The 1920s were a crazy time. In America, jazz was everywhere, and so was illegal booze. In Japan, the Showa period was just beginning. And in Germany, Reichsmarks were being used as wallpaper and rockets were being strapped to cars. Even if it didn't make sense, everything was permitted.

In fairness to Weimar Republic-era Germany, the whole currency-as-wallpaper (and even toilet paper) actually made sense. After the Treaty of Versailles was signed, which forced Germany to accept blame and pay reparations for World War I, extreme hyperinflation beset the country. Yes, "extreme hyper" may seem redundant, but it really was extreme, and it really did move at hyper speeds.


So extreme, in fact, that a medical malady known as "zero stroke" began to rise in the early part of the decade, an affliction which caused its sufferers to start writing endless rows of zeros. A billion, then a trillion reichsmarks were soon worth nothing.

In between writing all those zeroes, however, a man named Rocket Fritz emerged, along with possibly the nuttiest creation of the decade, the Opel RAK.2.


We've written about Rocket Fritz before, but it's important to re-state the insanity and the fearlessness of the man. Though it may be hard to believe "Rocket Fritz" was not actually the name his parents gave him.

Crazy, I know.

The name they actually gave him Fritz Adam Hermann Von Opel, and if that last "Von Opel" bit sounds familiar, that's because it's Opel is still an automotive brand today. Nowadays Opel more known for being a European division of General Motors, sort of a continental equivalent to Chevrolet.


But back in 1928, it still had deep ties to the Opel family. Fritz von Opel could've taken to the many leisurely pursuits that people with a "von" in their names like to enjoy, like kitesurfing or windsurfing or regular surfing or other things that involve surfing, but instead, he decided he was going to go into marketing.

Specifically, he was go into marketing his family's company products. And it seemed like the only way he knew how to market anything was to strap rockets to it.

The bonkers RAK.2 was actually part of a series of rocket vehicles, as the ".2" would imply. RAK.1 was von Opel's first attempt at strapping rockets to things, and it was actually the first rocket-powered car in the world. That's mostly because rocket-powered vehicles were entirely in their infancy, and Apollo 11 hadn't exactly rode a Saturn V to the moon yet.


The RAK.1 was driven by Kurt C. Volkhart to the blistering top speed of... 47 miles per hour.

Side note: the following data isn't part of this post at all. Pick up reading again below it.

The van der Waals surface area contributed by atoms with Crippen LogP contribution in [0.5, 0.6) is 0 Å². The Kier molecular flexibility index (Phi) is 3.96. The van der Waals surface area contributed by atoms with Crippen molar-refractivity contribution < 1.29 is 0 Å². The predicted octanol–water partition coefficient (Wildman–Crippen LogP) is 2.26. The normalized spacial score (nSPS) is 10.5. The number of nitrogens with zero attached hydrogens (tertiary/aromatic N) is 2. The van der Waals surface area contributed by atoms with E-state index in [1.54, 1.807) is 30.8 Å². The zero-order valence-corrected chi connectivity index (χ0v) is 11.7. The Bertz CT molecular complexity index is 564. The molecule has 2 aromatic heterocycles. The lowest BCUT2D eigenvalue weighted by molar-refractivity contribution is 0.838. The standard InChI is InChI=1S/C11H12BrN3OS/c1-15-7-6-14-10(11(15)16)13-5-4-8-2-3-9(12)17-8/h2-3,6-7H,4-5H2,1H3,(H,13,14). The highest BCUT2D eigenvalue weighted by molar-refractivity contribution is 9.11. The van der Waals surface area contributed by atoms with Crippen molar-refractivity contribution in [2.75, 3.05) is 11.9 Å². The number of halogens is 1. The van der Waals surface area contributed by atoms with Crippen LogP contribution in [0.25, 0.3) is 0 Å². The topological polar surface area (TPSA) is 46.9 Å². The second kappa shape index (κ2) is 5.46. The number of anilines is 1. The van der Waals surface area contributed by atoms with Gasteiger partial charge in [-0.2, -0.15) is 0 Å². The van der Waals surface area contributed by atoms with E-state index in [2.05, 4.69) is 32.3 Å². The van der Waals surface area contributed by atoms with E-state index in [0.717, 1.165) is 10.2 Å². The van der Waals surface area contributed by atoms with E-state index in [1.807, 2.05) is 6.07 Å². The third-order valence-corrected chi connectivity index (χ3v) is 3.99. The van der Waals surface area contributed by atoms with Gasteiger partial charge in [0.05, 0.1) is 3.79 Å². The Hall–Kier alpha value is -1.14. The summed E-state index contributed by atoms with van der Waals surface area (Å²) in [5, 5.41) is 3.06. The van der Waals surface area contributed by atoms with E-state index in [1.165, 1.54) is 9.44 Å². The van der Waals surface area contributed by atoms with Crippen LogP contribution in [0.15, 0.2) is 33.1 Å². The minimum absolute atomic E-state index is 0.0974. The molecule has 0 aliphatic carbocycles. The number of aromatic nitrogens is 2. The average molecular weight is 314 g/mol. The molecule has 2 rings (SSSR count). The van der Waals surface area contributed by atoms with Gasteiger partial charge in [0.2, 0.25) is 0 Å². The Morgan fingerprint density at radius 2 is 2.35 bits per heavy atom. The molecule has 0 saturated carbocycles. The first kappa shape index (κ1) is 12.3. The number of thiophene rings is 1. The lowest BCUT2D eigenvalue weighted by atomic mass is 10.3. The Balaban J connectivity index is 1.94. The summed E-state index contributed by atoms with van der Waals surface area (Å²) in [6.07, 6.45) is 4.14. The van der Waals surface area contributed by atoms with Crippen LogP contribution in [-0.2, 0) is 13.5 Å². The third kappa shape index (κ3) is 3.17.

The RAK.1 wasn't very impressive.

So for the RAK.2, Rocket Fritz decided he had to go big or go home. In this case, "going big" meant taking a regular Opel 10/40 PS luxury car chassis, and embedding 24 solid-fuel rockets in the back, powered by 264 pounds of propellant. Every step on the gas pedal ignited a new rocket.


It was "enough to blow up a whole neighborhood," in Fritz's own estimation, as he recalled in the excellent Rocketing Into the Future.

He also didn't wear a helmet, because helmets are for wimps, or something.

The Opel RAK.2 managed to go quite a bit faster than the RAK.1, topping out at 148 MPH. Sadly, it wasn't enough to beat the world land speed record, which by May of 1928 (when the car was tested), already stood at more than 200 MPH.

It's entirely possible that the car was capable of more, but Fritz decided that 148 MPH was probably enough when the front end started to dangerously lift, despite the supposedly downforce-generating adjustable wings tacked onto the sides.


Most people hadn't entirely figured out the whole "aerodynamics" thing in 1928. Even still, it must've been quite a wild ride.

While the RAK.2 only made one trip down a track, Rocket Fritz presciently realized it was only the beginning, and not of car travel, but of space travel.


After completing his run in the RAK.2, Opel hopped right out of the car and began to address the gathered crowd at the AVUS track in Berlin, again, via Rocketing Into the Future:

The adrenalin still pumping in his veins, von Opel announces that his next goal is to fly a rocket propelled airplane, and urges the spectators:

"Dream with us of the day in which the first spaceship can fly faster around the Earth than the Sun."


The German magazine Das Motorrad hailed it as "the first practical step toward the conquest of space."

By the time Fritz died in 1971, humans had already done taken a huge leap towards that goal.

Not only did the RAK.2 wow onlookers, it was part of a series of vehicles that served as a metaphorical launchpad for the future, paving the way for the rockets that would eventually take Neil Armstrong, Buzz Aldrin, and Michael Collins to the Moon.


Fritz von Opel went on to design a rocket-powered train, which destroyed itself, another rocket-powered train, which also destroyed itself, and a rocket-powered glider, which also destroyed itself.

It's safe to say it's probably a good idea that he wasn't piloting any of those.

Fritz didn't get on so well with the whole Nazi business that followed in the ensuing decade, and by 1940 he made his way to New York, where he fathered a son, Rikky von Opel, who later became a Formula One driver.


Rikky wasn't too successful. He should've tried strapping rockets to his car.